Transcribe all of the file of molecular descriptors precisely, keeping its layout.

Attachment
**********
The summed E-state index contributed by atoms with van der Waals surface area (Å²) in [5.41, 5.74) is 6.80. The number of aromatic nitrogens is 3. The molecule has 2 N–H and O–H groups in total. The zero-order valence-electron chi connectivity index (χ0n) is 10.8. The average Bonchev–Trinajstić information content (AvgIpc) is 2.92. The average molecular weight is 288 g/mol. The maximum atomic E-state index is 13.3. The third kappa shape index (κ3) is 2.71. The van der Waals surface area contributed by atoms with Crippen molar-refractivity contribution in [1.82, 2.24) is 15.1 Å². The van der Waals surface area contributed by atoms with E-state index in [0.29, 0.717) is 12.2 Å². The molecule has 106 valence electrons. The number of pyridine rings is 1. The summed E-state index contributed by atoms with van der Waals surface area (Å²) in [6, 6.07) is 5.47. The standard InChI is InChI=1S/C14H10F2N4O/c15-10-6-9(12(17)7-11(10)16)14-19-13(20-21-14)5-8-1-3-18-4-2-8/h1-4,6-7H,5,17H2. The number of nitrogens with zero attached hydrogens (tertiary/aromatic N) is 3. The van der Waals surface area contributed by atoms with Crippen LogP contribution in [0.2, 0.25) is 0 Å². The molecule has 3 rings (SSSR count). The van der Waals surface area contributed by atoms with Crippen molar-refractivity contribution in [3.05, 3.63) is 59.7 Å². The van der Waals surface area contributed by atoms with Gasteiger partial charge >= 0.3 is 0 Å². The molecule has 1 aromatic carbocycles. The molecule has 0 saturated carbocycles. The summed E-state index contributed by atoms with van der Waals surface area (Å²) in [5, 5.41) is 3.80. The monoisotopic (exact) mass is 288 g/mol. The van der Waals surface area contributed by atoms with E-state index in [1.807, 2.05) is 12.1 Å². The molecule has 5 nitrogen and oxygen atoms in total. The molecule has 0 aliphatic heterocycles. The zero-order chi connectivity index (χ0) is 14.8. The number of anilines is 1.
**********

The summed E-state index contributed by atoms with van der Waals surface area (Å²) in [5.41, 5.74) is 6.80. The number of aromatic nitrogens is 3. The molecule has 2 N–H and O–H groups in total. The zero-order valence-electron chi connectivity index (χ0n) is 10.8. The average Bonchev–Trinajstić information content (AvgIpc) is 2.92. The average molecular weight is 288 g/mol. The maximum atomic E-state index is 13.3. The third kappa shape index (κ3) is 2.71. The van der Waals surface area contributed by atoms with Crippen molar-refractivity contribution in [1.82, 2.24) is 15.1 Å². The van der Waals surface area contributed by atoms with E-state index in [0.29, 0.717) is 12.2 Å². The molecule has 106 valence electrons. The number of pyridine rings is 1. The summed E-state index contributed by atoms with van der Waals surface area (Å²) in [6, 6.07) is 5.47. The standard InChI is InChI=1S/C14H10F2N4O/c15-10-6-9(12(17)7-11(10)16)14-19-13(20-21-14)5-8-1-3-18-4-2-8/h1-4,6-7H,5,17H2. The number of nitrogens with zero attached hydrogens (tertiary/aromatic N) is 3. The van der Waals surface area contributed by atoms with Crippen LogP contribution in [0.2, 0.25) is 0 Å². The molecule has 3 rings (SSSR count). The van der Waals surface area contributed by atoms with Crippen molar-refractivity contribution in [3.05, 3.63) is 59.7 Å². The van der Waals surface area contributed by atoms with Gasteiger partial charge >= 0.3 is 0 Å². The molecule has 1 aromatic carbocycles. The molecule has 0 saturated carbocycles. The summed E-state index contributed by atoms with van der Waals surface area (Å²) in [5, 5.41) is 3.80. The monoisotopic (exact) mass is 288 g/mol. The van der Waals surface area contributed by atoms with E-state index in [1.807, 2.05) is 12.1 Å². The molecule has 5 nitrogen and oxygen atoms in total. The molecule has 0 aliphatic heterocycles. The zero-order chi connectivity index (χ0) is 14.8. The number of anilines is 1.